“We argued, and the panel agreed, that centralization of these cases was appropriate because they share factual issues arising from what we believe are similar defects in these pelvic mesh products,” Garrard said.
“Our law firm looks forward to working with other law firms from across the country in moving ahead with these cases and pursuing relief for the women and families that have been harmed by transvaginal mesh products,” Garrard said.
Jonathan Orent of Motley Rice tells MDND its a fair result.
“We’ll know what the ground rules are so there will be consistency of application of the law and an even playing field. I’m optimistic this will cut down on years of litigation,” he said.
The women all claim injuries following surgery with synthetic transvaginal mesh which range from intense pain, disability, mesh erosion and shrinkage, nerve damage, and infection, among other injuries.
The Food & Drug Administration (FDA) has received more than 4,000 reports of injuries to women who received the permanent synthetic mesh implants by the manufacturers to treat pelvic organ prolapse (POP) and stress urinary incontinence (SUI).
Multidistrict Litigation (MDL)
An MDL is a special procedure in which noncriminal cases are consolidated into one court. An MDL is different from a class action lawsuit in that the MDL allows those injured to file individual product liability lawsuits while at the same time the plaintiffs share discovery and experts and benefit from a uniform set of rules and rulings.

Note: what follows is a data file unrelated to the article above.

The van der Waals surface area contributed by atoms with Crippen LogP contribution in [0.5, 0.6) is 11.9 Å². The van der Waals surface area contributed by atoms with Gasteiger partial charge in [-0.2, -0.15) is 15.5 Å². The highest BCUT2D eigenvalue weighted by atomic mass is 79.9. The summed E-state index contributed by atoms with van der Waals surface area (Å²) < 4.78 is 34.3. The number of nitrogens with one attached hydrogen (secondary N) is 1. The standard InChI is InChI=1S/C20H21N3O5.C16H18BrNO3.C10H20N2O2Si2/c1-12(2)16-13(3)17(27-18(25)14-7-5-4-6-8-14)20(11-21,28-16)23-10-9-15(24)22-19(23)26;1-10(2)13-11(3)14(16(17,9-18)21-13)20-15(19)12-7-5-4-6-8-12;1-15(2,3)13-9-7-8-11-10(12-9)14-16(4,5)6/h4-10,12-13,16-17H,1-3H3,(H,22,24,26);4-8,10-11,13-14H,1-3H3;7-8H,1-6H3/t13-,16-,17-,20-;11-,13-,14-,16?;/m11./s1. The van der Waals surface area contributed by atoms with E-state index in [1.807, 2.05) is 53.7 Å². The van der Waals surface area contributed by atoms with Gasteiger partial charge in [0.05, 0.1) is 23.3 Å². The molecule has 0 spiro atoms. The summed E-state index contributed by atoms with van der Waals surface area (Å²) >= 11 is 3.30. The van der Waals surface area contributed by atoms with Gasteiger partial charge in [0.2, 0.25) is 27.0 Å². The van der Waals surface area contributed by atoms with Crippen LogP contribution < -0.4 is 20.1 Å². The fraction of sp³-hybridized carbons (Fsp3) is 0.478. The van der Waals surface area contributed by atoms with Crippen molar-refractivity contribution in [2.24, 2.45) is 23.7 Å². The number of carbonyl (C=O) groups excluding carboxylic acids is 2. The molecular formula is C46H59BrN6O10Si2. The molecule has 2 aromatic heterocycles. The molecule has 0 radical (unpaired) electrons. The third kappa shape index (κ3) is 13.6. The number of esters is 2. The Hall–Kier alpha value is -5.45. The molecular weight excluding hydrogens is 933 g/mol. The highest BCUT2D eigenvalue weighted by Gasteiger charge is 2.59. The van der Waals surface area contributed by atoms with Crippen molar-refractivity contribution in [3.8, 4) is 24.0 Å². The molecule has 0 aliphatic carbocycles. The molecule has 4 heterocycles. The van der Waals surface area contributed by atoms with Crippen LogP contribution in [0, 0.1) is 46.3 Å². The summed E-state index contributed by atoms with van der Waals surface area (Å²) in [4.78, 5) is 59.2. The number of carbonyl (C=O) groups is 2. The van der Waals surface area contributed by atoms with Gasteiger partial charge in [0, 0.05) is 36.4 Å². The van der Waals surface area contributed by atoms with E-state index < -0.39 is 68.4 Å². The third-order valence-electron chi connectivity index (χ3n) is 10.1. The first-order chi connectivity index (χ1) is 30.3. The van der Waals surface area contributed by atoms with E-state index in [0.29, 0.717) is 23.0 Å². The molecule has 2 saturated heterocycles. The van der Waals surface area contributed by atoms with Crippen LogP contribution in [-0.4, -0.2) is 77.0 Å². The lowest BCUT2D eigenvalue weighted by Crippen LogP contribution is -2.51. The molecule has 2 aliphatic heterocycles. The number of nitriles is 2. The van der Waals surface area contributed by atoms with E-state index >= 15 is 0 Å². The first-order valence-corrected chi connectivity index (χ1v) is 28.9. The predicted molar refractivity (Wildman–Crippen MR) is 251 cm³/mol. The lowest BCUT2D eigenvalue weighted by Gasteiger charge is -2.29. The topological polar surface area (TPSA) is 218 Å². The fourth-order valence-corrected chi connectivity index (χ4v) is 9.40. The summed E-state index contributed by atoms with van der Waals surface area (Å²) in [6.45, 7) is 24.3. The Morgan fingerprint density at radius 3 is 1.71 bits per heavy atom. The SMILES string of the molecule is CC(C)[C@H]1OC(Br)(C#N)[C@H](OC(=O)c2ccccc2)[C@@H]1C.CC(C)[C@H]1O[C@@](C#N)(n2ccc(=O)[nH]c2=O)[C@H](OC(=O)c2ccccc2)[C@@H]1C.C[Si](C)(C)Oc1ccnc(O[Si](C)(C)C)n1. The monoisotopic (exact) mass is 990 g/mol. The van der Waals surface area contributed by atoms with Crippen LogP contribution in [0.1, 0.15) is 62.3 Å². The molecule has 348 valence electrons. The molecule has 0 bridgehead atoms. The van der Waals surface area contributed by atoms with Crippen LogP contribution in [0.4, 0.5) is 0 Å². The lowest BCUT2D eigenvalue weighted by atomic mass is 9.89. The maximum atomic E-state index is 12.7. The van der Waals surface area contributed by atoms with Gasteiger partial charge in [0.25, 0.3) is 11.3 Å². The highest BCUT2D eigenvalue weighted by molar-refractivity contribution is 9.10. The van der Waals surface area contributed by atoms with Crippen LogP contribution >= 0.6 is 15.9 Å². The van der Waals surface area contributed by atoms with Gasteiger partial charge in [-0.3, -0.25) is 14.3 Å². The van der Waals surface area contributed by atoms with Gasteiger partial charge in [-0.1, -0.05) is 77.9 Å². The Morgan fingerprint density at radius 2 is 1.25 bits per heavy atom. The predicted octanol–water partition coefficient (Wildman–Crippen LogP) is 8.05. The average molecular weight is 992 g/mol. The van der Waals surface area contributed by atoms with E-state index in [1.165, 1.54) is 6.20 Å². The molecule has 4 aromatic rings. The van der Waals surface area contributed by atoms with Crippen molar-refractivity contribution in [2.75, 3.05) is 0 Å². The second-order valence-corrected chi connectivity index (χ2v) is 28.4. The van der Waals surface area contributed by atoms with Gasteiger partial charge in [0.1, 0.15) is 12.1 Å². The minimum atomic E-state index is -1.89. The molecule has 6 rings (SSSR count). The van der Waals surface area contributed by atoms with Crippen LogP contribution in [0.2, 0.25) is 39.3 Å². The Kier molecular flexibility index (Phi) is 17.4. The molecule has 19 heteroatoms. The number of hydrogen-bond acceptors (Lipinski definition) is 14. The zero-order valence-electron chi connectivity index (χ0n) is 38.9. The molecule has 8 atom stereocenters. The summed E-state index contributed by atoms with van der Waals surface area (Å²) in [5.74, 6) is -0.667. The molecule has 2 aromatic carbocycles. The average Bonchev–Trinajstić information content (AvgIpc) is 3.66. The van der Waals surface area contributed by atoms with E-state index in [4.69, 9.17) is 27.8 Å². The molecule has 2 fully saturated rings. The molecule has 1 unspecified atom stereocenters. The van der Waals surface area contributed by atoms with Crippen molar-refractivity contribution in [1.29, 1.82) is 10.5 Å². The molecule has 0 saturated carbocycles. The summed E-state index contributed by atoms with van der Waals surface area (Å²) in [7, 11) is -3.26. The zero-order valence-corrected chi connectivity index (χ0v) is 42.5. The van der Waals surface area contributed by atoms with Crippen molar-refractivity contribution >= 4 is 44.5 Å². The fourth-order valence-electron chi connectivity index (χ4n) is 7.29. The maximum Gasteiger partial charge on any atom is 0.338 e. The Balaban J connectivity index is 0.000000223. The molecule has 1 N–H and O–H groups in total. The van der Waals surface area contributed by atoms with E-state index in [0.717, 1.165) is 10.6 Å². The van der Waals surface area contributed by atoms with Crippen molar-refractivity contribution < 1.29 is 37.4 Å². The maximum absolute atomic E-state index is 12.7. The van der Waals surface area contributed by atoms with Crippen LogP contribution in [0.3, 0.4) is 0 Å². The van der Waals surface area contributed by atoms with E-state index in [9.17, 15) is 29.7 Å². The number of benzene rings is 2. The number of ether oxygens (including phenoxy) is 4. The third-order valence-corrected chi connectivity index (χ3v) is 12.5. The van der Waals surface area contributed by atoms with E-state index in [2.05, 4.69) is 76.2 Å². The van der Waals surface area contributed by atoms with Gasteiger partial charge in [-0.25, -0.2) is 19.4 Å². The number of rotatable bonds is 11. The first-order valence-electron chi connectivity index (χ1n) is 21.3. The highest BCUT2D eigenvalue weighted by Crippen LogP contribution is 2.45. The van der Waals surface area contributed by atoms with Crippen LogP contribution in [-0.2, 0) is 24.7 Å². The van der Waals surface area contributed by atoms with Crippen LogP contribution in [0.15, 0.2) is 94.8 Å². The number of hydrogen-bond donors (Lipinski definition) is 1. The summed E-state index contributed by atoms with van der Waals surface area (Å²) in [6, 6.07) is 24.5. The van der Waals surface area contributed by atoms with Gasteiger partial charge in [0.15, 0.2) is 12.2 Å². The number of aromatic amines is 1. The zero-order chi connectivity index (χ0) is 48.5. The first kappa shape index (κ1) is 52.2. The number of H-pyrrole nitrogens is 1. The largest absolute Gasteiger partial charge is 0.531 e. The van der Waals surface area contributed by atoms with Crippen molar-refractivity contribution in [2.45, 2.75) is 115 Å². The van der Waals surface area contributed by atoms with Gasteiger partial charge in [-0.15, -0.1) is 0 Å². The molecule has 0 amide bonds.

The consolidation of cases cuts down on the cost of bringing an action forward for each individual plaintiff. One judge oversees discovery and rules and procedures while the cost of duplicating documents for thousands of plaintiffs is reduced making litigation more cost and time effective.
There must be common questions of facts pending in federal courts around the country.
Upcoming Miami Hearing on Transvaginal Mesh Litigation and Consolidation
JANUARY 12, 2012 ~ A growing number of women from around the country who are plaintiffs in transvaginal mesh litigation have a court date of Wednesday, January 26 in Miami. The Judicial Panel on Multidistrict Litigation (MDL) is set to hear requests by plaintiff attorneys to have thousands of defective mesh lawsuits consolidated in the same federal court.
Here is the Notice of Hearing.
The proceeding will consider whether the injured women should have their cases centralized before the U.S. District Court for the Southern District of West Virginia before Chief Judge Joseph R. Goodwin.
The women all claim injuries following surgery with synthetic transvaginal mesh which range from intense pain, disability, mesh erosion and shrinkage, nerve damage, and infection, among other injuries.
The companies named in lawsuits include Boston Scientific Corp., American Medical Systems (acquired by Endo Pharmaceuticals Holdings), and Ethicon(Johnson & Johnson). The Food & Drug Administration (FDA) has received more than 4,000 reports of injuries to women who received the permanent implants to treat pelvic organ prolapse and incontinence which have led to hundreds of lawsuits, background story here.